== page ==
Anxiety, Panic & Compulsive Behaviors


Nearly 20 million Americans experience some form of Anxiety Disorder per year. Because so many of the symptoms associated with the Anxiety Disorders present physically, many who suffer with anxiety seek assistance from their physicians. Whether you notice that your heart is beating a little faster than normal, or you can’t seem to get rid of that upset stomach, you may need to address the issues that are creating the physical signs.

There are many ways in which anxiety may present itself. The symptom profiles are described below.

Simple Phobia

  • Some folks have fears that are very specific, but unreasonable given the situation. For instance, while many people are afraid of snakes, a person who has a snake phobia may develop an array of symptoms when exposed to even a photo of a snake (palpitations, excessive sweating, clammy palms, hyperventilation, immobilization)

  • Treatment for simple phobias may include Systematic Desensitization, a technique through which the individual identifies specific images which elicit anxiety, then prioritizes those images from least anxiety-provoking to most anxiety-provoking. Your therapist then teaches you a variety of relaxation techniques that are used in concert with exposure to these stressful images, from the least stressful to the most stressful. You learn how to relax at each stage, so that when you are exposed to the most-anxiety-provoking image (which may be a real snake or whatever the feared object is), your body no longer generates anxiety.

Social Anxiety Disorder

  • Individuals with SAD fear scrutiny and humiliation by others, in the absence of any history of this kind of experience. Typically, individuals who fear that they will act or speak in ways to embarrass themselves avoid social situations as a result. This avoidance may interfere significantly with the person's normal routine, occupational (academic) functioning, or social activities or relationships, or there is marked distress about having the phobia.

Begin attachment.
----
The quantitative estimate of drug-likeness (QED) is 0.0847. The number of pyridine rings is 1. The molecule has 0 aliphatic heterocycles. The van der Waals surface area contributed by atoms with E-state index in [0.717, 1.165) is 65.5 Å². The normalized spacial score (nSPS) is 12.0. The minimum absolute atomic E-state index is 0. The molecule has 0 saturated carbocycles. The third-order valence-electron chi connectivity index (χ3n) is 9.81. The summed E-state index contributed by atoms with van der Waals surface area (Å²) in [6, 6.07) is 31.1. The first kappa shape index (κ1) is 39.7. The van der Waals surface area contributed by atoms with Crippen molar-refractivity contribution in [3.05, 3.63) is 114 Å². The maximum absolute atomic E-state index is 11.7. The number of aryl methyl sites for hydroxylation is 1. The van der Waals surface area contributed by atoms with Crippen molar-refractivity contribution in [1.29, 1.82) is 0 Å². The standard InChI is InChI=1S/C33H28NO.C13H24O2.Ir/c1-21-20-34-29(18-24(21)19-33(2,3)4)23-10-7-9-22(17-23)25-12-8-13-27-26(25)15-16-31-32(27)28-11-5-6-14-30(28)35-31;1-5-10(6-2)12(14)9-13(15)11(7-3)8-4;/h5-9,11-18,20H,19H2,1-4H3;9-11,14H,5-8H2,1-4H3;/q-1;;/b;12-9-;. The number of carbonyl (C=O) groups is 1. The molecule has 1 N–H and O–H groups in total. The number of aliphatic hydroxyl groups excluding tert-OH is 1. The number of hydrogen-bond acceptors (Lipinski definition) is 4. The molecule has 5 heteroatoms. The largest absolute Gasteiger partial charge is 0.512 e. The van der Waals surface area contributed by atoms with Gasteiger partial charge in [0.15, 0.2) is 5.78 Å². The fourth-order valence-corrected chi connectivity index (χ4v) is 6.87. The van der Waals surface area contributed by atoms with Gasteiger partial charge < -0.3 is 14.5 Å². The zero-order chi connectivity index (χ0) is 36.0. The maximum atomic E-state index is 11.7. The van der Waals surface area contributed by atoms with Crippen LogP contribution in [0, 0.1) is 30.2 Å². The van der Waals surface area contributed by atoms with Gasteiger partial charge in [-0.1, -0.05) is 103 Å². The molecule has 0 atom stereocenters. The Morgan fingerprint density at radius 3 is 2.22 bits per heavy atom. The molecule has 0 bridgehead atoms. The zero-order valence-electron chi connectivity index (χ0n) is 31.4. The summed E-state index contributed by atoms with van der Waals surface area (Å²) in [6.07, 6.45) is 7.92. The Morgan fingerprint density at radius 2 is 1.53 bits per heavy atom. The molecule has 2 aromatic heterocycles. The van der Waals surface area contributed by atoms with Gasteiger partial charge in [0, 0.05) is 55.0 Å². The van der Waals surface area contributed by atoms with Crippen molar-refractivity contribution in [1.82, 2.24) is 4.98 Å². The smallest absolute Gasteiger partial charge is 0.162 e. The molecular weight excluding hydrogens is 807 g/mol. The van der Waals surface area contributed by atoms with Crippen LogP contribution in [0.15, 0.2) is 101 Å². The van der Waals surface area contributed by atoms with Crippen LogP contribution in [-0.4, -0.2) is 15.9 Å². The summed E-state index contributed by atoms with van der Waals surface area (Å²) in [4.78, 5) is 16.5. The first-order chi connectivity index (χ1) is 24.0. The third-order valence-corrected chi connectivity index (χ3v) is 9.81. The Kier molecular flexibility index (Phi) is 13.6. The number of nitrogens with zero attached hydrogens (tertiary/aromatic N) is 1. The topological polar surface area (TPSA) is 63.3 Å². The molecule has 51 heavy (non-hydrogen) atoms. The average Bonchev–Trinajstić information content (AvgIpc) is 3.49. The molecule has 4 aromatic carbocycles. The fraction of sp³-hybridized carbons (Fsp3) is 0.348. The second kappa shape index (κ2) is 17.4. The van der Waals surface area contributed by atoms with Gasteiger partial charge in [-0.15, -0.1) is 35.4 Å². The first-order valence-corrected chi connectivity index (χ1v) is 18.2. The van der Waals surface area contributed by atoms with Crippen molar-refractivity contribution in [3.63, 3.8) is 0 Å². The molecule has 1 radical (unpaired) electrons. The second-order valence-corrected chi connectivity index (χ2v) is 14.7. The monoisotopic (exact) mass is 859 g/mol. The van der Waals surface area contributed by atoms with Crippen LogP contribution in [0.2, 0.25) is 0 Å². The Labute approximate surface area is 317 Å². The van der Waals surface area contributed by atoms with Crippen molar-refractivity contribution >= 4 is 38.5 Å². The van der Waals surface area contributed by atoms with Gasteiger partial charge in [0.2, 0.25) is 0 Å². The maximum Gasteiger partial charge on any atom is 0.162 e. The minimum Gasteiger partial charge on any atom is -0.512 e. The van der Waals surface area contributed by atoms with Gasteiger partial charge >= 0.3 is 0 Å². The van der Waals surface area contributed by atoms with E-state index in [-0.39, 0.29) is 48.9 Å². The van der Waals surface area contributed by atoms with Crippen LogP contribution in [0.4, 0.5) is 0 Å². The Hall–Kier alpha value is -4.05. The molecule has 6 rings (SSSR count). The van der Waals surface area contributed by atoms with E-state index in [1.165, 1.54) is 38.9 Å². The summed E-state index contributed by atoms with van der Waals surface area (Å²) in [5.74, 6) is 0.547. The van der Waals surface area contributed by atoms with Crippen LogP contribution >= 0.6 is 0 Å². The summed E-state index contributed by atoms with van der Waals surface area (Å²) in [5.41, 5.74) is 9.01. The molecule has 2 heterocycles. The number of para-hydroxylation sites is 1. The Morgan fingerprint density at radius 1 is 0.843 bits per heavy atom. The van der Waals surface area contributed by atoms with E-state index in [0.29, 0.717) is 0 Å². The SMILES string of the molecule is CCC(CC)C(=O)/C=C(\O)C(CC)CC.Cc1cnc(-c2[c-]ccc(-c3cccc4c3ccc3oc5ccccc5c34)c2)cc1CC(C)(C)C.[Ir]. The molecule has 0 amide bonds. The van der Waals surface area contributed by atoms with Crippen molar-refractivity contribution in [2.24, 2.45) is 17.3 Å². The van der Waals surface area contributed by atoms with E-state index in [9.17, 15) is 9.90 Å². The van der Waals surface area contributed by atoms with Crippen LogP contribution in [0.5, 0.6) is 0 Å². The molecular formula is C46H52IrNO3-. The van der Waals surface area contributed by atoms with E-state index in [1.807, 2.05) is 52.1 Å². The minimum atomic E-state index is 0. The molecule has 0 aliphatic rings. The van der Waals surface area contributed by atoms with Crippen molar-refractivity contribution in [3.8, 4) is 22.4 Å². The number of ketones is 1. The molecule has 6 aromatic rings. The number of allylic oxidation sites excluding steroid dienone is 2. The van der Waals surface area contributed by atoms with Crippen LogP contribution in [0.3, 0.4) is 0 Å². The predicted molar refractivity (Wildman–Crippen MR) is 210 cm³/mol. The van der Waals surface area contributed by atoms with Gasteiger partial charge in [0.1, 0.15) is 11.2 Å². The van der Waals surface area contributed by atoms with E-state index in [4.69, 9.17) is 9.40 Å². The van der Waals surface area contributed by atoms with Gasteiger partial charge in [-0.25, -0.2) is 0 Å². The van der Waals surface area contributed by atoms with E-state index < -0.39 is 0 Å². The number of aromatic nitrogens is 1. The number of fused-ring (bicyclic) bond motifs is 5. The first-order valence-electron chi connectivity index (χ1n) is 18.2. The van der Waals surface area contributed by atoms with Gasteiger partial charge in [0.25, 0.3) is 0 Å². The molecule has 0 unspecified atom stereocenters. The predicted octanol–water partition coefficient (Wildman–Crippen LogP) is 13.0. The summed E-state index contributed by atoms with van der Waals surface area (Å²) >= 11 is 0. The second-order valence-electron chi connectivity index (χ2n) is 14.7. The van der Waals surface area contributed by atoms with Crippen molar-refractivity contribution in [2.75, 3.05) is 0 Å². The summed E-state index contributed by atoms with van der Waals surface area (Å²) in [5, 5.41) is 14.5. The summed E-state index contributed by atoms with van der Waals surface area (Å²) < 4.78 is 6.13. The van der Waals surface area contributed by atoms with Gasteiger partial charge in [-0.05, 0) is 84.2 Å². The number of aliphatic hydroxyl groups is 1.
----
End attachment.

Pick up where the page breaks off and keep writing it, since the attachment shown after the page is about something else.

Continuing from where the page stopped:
• Cognitive Behavioral Therapy (CBT) offers simple techniques for reducing symptoms and enabling those who suffer with SAD to experience renewed enjoyment of their relationships and social situations.

Post-Traumatic Stress Disorder

  • Decades ago, clinicians thought that the only people who experienced PTSD were soldiers returning from war. While this population certainly deserves attention, there are millions of people outside the military who experience symptoms of PTSD following accidents, worksite trauma, and domestic violence, to name a few.

  • The symptoms that are most often experienced in PTSD include:

  • Response of fear, horror or helplessness during the traumatic event

  • Recurrent and intrusive memories of the event

  • Recurrent, distressing dreams of the event

  • Sense that the event is recurring or being relived

  • Intense psychological and physical distress in response to any aspect or memory of the event